The Basics Tips & Tricks

Everything You Need to Know About the Drinks That Could Save Your Morning

Sara Addy Photography

What if all of our boozy brunch drinks made us feel great without the mandatory face-plant-into-the-couch nap that follows? Well, put away your over-garnished Bloody Marys and spiked coffee concoctions, and start making a brunch cocktail that will work for you.

Enter the elixir, a drink that’s both classic and trendy in today’s slay-all-day society.

In ancient Greece, elixirs were thought to give one immortality. And although a well-made elixir can certainly solve for everyday maladies such as an upset stomach or headache, eternal vitality is a bit of a stretch. They can, however, boost your energy, help your organs function and tickle your taste buds.

Along the Beeten Path. Linnea Covington

“I like to include something healthy into something indulgent,” says Alexis Osborne, a bartender at the restaurant Acorn in Denver. “I love the idea of playing with healthy ingredients.”

For inspiration, Osborne wanders the aisles of the natural grocery store in town to see what they have in stock. From there, she starts thinking about what flavors go with what spirits. The result of Osborne’s “healthy” drinks can be seen on Acorn’s cocktail list. For example, the Along the Beeten Path is a beverage that features beets, lemon and nutmeg; and The Fennel Countdown is made with fennel, clove and apricot.

She has also whipped up drinks featuring the anti-inflammatory spice turmeric, heart-healthy cinnamon and liver-cleaning dandelion root. “Nutmeg is considered a brain tonic and helps the liver and kidney detox,” says Osborne, who keeps a list of each ingredient along with its health benefits. “Apricot, for instance, is a treasure chest of antioxidants, and it’s also good for bone strength.”

The Fennel Countdown. Linnea Covington

To make your own special elixir, you want to start with a healthy base—ingredients that add flavor to the drink but also benefit your mind and body. Think cocktail-friendly additions that work well with spirits such as fennel—which is good for bones, treating heart disease and possibly fighting cancer—or figs, a fruit high in fiber that contains phenol, omega-3 and omega-6 fatty acids, as well as other nutrients that can help lower cholesterol, prevent coronary disease and help with weight loss.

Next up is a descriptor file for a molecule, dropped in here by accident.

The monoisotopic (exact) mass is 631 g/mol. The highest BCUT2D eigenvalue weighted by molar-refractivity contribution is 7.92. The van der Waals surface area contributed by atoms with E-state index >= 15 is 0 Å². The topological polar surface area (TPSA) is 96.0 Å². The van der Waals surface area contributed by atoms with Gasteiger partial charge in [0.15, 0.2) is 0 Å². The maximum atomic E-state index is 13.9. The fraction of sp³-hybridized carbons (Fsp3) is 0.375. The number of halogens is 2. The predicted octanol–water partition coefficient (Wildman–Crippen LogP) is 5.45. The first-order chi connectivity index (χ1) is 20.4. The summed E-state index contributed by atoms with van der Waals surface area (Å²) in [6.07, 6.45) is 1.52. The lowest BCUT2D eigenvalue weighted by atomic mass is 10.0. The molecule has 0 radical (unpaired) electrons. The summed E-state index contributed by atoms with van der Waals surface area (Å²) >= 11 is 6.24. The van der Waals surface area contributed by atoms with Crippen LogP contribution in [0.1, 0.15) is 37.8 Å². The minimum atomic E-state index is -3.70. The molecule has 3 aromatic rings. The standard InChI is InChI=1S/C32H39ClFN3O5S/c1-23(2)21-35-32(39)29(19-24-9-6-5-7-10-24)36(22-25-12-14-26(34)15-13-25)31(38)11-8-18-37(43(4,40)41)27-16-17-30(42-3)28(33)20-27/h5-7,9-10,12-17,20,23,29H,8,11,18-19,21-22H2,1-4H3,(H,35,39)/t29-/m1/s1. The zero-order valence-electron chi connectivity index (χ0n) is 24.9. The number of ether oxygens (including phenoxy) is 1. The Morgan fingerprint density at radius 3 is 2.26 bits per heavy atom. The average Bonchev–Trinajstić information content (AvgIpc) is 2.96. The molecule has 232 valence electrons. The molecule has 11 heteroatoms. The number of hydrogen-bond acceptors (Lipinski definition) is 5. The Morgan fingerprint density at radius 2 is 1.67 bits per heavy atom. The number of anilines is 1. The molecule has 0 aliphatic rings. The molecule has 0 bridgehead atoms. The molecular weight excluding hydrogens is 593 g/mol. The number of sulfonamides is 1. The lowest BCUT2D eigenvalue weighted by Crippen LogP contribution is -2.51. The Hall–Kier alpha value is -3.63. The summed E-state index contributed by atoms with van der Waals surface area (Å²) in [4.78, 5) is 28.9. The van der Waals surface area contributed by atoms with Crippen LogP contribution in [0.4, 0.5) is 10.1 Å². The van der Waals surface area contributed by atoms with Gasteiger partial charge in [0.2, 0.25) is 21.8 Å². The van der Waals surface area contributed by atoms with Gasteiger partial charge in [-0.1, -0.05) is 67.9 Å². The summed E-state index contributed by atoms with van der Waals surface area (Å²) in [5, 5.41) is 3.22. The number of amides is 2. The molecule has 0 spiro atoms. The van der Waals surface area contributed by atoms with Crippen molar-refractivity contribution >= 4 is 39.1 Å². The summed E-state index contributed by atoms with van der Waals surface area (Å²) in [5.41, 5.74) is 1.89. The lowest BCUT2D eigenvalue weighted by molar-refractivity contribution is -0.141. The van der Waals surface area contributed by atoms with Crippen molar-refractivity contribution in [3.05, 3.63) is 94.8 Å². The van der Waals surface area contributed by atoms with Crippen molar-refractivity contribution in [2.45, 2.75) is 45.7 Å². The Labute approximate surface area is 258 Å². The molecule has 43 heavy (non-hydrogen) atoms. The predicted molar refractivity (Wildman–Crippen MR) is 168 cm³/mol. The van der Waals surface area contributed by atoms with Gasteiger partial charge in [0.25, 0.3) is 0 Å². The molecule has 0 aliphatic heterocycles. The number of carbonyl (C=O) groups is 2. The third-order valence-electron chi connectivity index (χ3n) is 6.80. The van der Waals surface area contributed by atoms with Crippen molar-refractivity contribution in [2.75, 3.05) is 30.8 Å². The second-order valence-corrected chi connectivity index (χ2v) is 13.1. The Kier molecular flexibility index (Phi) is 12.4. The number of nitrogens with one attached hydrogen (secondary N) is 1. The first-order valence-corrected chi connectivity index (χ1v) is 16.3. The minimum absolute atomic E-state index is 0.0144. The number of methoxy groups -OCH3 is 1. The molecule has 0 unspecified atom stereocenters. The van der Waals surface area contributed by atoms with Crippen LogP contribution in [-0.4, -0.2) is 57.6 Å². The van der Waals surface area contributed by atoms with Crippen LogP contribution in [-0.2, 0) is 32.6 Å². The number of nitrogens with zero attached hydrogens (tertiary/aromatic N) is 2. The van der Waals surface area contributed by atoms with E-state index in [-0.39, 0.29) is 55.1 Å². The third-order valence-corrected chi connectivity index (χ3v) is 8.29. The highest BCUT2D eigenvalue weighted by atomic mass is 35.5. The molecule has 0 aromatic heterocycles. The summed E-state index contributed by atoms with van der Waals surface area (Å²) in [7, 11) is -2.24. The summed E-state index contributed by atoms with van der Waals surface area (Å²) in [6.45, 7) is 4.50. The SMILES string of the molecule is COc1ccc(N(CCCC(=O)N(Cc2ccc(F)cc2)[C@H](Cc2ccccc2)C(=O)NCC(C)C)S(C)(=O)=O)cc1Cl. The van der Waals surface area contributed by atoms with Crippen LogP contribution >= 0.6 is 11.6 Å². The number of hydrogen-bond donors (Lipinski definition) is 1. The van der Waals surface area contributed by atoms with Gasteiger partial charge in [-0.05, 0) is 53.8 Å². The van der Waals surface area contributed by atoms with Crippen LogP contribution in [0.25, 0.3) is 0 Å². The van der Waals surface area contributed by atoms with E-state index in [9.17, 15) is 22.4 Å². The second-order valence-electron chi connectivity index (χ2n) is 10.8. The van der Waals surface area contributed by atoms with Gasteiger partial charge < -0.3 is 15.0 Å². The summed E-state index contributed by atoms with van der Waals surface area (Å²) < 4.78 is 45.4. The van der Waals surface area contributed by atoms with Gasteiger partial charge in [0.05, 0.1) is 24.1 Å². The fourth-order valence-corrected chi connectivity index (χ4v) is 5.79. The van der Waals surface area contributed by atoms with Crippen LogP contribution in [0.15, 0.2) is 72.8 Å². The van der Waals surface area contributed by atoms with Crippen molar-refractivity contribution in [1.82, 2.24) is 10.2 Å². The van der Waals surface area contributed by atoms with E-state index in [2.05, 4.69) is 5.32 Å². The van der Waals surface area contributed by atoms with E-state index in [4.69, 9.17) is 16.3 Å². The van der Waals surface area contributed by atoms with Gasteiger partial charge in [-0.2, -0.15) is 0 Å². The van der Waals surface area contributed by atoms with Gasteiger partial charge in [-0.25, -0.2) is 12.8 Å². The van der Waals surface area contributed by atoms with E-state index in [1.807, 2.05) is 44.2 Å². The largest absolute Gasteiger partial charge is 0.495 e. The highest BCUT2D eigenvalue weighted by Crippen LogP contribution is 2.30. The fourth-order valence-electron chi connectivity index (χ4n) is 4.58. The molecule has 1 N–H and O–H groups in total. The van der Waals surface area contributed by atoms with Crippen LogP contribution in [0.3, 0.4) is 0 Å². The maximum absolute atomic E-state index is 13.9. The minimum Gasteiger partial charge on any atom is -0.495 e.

Jennifer Peters of Denver’s Just BE Kitchen, an organic breakfast and lunch eatery, recently added a slew of feel-good elixirs to her menu. Each one features clean spirits that fit into a paleo and gluten-free, sugar-free lifestyle. Right now, the star of the menu is the Kombucha Mimosa, which is made with various types of kombucha. For example, a fruity flavored one spiked with maca root—a Peruvian plant that’s high in vitamin C, copper and iron—has a lot of fiber and promotes women's health.

“People go crazy over the Kombucha Mimosas,” says Peters. “The best part is you’re getting probiotics in your bubbles.”

Fig and Dandelion. Linnea Covington

Anyone can make this quick cocktail at home using only two ingredients (one part kombucha to two parts sparkling wine poured into flute) and tailoring the drink to personal flavor and what sort of health benefits you’re looking for.

Another way to give a drink a boost is through the ice cube. Consider skipping the boring water-based cube and instead freeze a square of earthy and bright beet juice for some added antioxidants, or a lemon-mint mixture to aide tummy health, or even juice some ginger to give a beverage a wholesome bite that can help with ingestion and osteoarthritis. Just make sure whatever ingredient you’re making ice out of goes well with the whole drink.

“We kind of think of drinking as, Oh, we need to restrict ourselves because it’s a dirty little thing that you have to hide,” says Peters. “But, look, not everything in life has to be about sacrifice. Here’s a way to have clean spirits with clean food.”